WSJ Books

‘I tell you, this is the only business in this world where any man may take the fruits of another man’s labour—his sweat and his tears—and pay him not a damn penny for it—all the while getting rich himself!’

That statement on the travails of the creative writer comes from Charles Dickens—or rather, a fictional version of the beloved writer, who appears in Zadie Smith’s new novel “The Fraud.” This capacious tale of one family’s involvement in a legal case of impersonation and inheritance finds Dickens and his colleagues William Makepeace Thackeray and George Cruikshank rubbing elbows with Ms. Smith’s own creations, to exuberant effect.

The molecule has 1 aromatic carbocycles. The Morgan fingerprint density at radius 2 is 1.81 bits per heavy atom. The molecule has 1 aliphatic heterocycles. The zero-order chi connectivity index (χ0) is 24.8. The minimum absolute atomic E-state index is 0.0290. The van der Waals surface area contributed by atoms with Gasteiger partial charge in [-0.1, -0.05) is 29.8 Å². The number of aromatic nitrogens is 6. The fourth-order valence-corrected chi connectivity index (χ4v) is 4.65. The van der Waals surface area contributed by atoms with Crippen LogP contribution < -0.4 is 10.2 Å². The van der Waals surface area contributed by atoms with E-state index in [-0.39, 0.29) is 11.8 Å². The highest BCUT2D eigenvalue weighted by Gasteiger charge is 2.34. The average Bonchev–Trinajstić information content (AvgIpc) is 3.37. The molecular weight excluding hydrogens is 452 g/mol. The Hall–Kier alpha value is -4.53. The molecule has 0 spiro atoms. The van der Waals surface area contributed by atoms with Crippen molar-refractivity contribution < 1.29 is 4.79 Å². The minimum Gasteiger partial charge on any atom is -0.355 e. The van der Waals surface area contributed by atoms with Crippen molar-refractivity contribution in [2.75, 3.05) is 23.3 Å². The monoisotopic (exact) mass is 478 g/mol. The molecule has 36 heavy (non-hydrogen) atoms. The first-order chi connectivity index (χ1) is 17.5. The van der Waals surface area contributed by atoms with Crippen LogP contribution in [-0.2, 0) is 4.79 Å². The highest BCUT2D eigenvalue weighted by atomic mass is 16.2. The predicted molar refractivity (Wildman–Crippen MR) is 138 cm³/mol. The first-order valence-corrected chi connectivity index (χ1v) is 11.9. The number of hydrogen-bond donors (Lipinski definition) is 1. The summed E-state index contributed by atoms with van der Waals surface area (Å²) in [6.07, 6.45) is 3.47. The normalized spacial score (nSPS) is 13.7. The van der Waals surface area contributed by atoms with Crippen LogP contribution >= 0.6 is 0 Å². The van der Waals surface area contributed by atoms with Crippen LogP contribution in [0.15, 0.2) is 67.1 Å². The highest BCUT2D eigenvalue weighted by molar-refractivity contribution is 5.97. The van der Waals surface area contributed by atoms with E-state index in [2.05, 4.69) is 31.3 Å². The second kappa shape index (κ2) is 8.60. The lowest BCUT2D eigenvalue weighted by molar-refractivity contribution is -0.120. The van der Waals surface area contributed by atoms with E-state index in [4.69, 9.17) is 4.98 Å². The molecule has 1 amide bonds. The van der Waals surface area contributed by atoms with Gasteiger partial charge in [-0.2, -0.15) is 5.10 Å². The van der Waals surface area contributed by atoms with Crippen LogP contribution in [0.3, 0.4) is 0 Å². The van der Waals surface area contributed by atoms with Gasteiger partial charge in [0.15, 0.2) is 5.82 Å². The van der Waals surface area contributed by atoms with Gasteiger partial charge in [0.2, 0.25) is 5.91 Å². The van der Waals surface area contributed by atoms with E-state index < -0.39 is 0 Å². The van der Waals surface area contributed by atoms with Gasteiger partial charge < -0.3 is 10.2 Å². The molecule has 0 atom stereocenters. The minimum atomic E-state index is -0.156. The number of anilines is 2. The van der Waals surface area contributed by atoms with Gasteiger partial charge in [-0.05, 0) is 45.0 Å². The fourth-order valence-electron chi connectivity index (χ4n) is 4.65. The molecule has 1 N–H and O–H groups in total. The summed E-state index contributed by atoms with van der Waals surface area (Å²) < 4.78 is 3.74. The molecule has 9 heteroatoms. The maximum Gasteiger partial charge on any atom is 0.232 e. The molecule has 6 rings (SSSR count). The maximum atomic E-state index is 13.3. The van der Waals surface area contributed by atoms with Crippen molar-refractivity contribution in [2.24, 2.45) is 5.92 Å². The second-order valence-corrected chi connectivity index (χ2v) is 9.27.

As Sam Sacks writes in his review, “Ms. Smith has always been superb at conjuring voices . . . and the scenes come to life in whirlwinds of dialogue that hurl together working-class cant, Caribbean patois and Queen’s English.” Dickens couldn’t have done it better. Read the review

Fighting Together

Brethren: Theodore Roosevelt and Henry Cabot Lodge were natural political allies from similar backgrounds. Both were Harvard men from wealthy families who embraced the belief in American global leadership and saw the power of corporate robber barons as a threat to be checked. Lodge, who served in the U.S. Senate for three decades, was eight years older than Roosevelt and frequently acted as his mentor and supporter. For his part, Roosevelt wrote to Lodge: “You are certainly the most loyal friend that ever breathed.”

Robert W. Merry on “The Rough Rider and the Professor” by Laurence Jurdem. Read the review